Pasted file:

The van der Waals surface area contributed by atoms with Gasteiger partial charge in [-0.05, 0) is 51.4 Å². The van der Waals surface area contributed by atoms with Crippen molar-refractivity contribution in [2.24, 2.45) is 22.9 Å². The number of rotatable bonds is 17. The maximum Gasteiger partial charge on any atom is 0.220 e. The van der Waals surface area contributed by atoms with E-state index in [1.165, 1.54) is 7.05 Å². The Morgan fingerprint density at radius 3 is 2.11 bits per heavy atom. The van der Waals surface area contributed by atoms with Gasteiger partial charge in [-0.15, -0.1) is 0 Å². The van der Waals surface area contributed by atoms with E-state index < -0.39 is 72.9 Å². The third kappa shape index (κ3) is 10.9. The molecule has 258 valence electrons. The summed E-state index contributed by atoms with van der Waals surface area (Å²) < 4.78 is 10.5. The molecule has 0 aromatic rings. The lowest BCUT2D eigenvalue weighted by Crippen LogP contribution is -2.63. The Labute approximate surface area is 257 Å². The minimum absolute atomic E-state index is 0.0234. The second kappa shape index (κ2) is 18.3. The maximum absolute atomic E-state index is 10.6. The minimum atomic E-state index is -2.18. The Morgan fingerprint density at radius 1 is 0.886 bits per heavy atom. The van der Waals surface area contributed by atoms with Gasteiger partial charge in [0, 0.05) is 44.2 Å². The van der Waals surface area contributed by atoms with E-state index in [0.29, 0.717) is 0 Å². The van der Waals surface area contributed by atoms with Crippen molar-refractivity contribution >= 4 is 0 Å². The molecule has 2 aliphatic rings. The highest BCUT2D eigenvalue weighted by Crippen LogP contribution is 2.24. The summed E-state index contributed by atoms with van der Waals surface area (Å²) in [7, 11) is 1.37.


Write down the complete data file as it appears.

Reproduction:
The van der Waals surface area contributed by atoms with Gasteiger partial charge in [-0.05, 0) is 51.4 Å². The van der Waals surface area contributed by atoms with Crippen molar-refractivity contribution in [2.24, 2.45) is 22.9 Å². The number of rotatable bonds is 17. The maximum Gasteiger partial charge on any atom is 0.220 e. The van der Waals surface area contributed by atoms with E-state index in [1.165, 1.54) is 7.05 Å². The Morgan fingerprint density at radius 3 is 2.11 bits per heavy atom. The van der Waals surface area contributed by atoms with Gasteiger partial charge in [-0.15, -0.1) is 0 Å². The van der Waals surface area contributed by atoms with E-state index < -0.39 is 72.9 Å². The third kappa shape index (κ3) is 10.9. The molecule has 258 valence electrons. The summed E-state index contributed by atoms with van der Waals surface area (Å²) < 4.78 is 10.5. The molecule has 0 aromatic rings. The lowest BCUT2D eigenvalue weighted by Crippen LogP contribution is -2.63. The Labute approximate surface area is 257 Å². The minimum absolute atomic E-state index is 0.0234. The second kappa shape index (κ2) is 18.3. The maximum absolute atomic E-state index is 10.6. The minimum atomic E-state index is -2.18. The Morgan fingerprint density at radius 1 is 0.886 bits per heavy atom. The van der Waals surface area contributed by atoms with Gasteiger partial charge in [0, 0.05) is 44.2 Å². The van der Waals surface area contributed by atoms with E-state index in [0.29, 0.717) is 0 Å². The van der Waals surface area contributed by atoms with Crippen molar-refractivity contribution >= 4 is 0 Å². The molecule has 2 aliphatic rings. The highest BCUT2D eigenvalue weighted by Crippen LogP contribution is 2.24. The summed E-state index contributed by atoms with van der Waals surface area (Å²) in [7, 11) is 1.37.